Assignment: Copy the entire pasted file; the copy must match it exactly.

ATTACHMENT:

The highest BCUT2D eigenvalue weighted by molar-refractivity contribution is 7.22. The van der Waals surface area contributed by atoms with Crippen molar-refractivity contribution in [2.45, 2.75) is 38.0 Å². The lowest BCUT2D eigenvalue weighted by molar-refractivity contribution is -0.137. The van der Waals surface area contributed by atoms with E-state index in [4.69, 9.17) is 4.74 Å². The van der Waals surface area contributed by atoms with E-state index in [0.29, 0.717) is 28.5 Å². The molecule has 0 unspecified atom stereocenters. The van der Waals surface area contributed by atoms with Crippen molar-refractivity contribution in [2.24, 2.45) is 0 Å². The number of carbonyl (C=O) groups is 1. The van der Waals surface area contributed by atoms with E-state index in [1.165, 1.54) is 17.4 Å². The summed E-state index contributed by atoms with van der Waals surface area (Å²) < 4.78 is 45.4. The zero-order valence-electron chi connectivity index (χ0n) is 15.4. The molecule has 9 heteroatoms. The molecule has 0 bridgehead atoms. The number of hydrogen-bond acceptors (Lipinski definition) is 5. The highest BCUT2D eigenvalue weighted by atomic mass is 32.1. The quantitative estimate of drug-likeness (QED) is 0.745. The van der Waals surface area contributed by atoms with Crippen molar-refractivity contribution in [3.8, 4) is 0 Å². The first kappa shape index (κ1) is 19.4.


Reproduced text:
The highest BCUT2D eigenvalue weighted by molar-refractivity contribution is 7.22. The van der Waals surface area contributed by atoms with Crippen molar-refractivity contribution in [2.45, 2.75) is 38.0 Å². The lowest BCUT2D eigenvalue weighted by molar-refractivity contribution is -0.137. The van der Waals surface area contributed by atoms with E-state index in [4.69, 9.17) is 4.74 Å². The van der Waals surface area contributed by atoms with E-state index in [0.29, 0.717) is 28.5 Å². The molecule has 0 unspecified atom stereocenters. The van der Waals surface area contributed by atoms with Crippen molar-refractivity contribution in [2.24, 2.45) is 0 Å². The number of carbonyl (C=O) groups is 1. The van der Waals surface area contributed by atoms with E-state index in [1.165, 1.54) is 17.4 Å². The summed E-state index contributed by atoms with van der Waals surface area (Å²) < 4.78 is 45.4. The zero-order valence-electron chi connectivity index (χ0n) is 15.4. The molecule has 9 heteroatoms. The molecule has 0 bridgehead atoms. The number of hydrogen-bond acceptors (Lipinski definition) is 5. The highest BCUT2D eigenvalue weighted by atomic mass is 32.1. The quantitative estimate of drug-likeness (QED) is 0.745. The van der Waals surface area contributed by atoms with Crippen molar-refractivity contribution in [3.8, 4) is 0 Å². The first kappa shape index (κ1) is 19.4.